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CBC’s Wehrmann wants to claim success for Cadets’ swim team

Max Wehrmann with CBC’s third place trophy at state in 2018. [Photo courtesy of the athlete]

Max Wehrmann is following in the family tradition of swimming.

The 5-foot-10 Wehrmann, who lives St. Peters, enjoyed a successful freshman season for the CBC Cadets and is looking to build on it this fall as a sophomore.

His older brother, Siler, swam for CBC. His sister, Ellie, is a senior at Incarnate Word Academy and a three-time state champion.

Wehrmann and Ellie also swim for Flyers Aquatic Swim Team with head coach Derek Shipp.

“I swam against my sister,” Wehrmann said. “She was the person who took me to practice every day. Some days we leave our house at 4 a.m. She also pushed me in the water as well. She gives me trouble about her being the only state champion in the family. I hope eventually we will have two state champions in the family.”

Ellie won the in the inaugural Class 1 state championship as a sophomore in the 100 and 200 free. She also won the 100 free as a junior last winter.

Wehrmann helped the Cadets finish a school-best third in the Class 2 meet last season.

He set the school record in 200 freestyle with his state time of 1 minute, 45.59 seconds. At state, Wehrmann was on the 400-free relay team that came in second. He placed 11th overall in 200 and 14th in the 100 back with a time of 54.84.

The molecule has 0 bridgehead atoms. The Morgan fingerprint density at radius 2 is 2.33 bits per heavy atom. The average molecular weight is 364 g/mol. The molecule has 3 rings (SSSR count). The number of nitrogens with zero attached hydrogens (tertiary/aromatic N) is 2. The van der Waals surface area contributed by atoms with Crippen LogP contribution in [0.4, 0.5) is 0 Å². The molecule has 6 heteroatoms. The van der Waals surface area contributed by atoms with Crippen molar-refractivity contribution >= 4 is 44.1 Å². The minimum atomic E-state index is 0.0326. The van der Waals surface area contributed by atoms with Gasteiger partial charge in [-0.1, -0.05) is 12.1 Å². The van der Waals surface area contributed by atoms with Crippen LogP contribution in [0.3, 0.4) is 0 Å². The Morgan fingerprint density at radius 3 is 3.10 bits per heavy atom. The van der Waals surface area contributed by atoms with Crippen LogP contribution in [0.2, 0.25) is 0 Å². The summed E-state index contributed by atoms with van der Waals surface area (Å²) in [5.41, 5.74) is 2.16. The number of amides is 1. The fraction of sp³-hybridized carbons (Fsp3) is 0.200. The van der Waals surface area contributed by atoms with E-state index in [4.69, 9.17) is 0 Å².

His results did not surprise CBC coach Sean Dooley.

“[He] trains constantly and really pushes himself to be the top in his events,” Dooley said. “He is a year round swimmer with FAST, and it is definitely an intricate part of being able to come into the fast and short season of high school swimming.”

Wehrmann stresses he wants to do well in swimming and academics.

“I did accomplish what I wanted, which was to final in both of my individual events at state and get a medal at my first state meet,” Wehrmann said. “Although swimming is important it was also important to me to keep my GPA as high as possible while participating in the honors program.

“I was extremely happy with my first state meet as I helped my team get third overall in Class 2, which was the highest CBC had ever placed in the past. Although I was happy for my team, I was stoked that I was able to swim fast and compete against other top swimmers in the area, because of their speed it only helped me swim faster with them.”

Dooley liked what he saw from Wehrmann.

“I loved how strong he swam,” Dooley said. “He really brought his ‘A’ game to the meet and it showed his potential to increase from there.”

Being able to put his name beside an events as the best ever in the school was important to Wehrmann.

“Setting the record in the 200 free as a freshman meant a lot to me,” Wehrmann said. “The record had stood for over 10 years. I would like to set more records, particularly the 500 free, 100 back and as many other records as I can, although breaststroke will most likely not happen since I am not a strong breaststroker.”

Being a year-round swimmer helps Wehrmann continue to improve his times and technique.

“I think swimming for a club team helped me over the summer because I had two practices a day and I swam with the distance group,” Wehrmann said. “I would say I am dedicated to swimming. Most weeks I go to two morning practices, which start at 4:45 a.m. and go to club swimming during the weekend.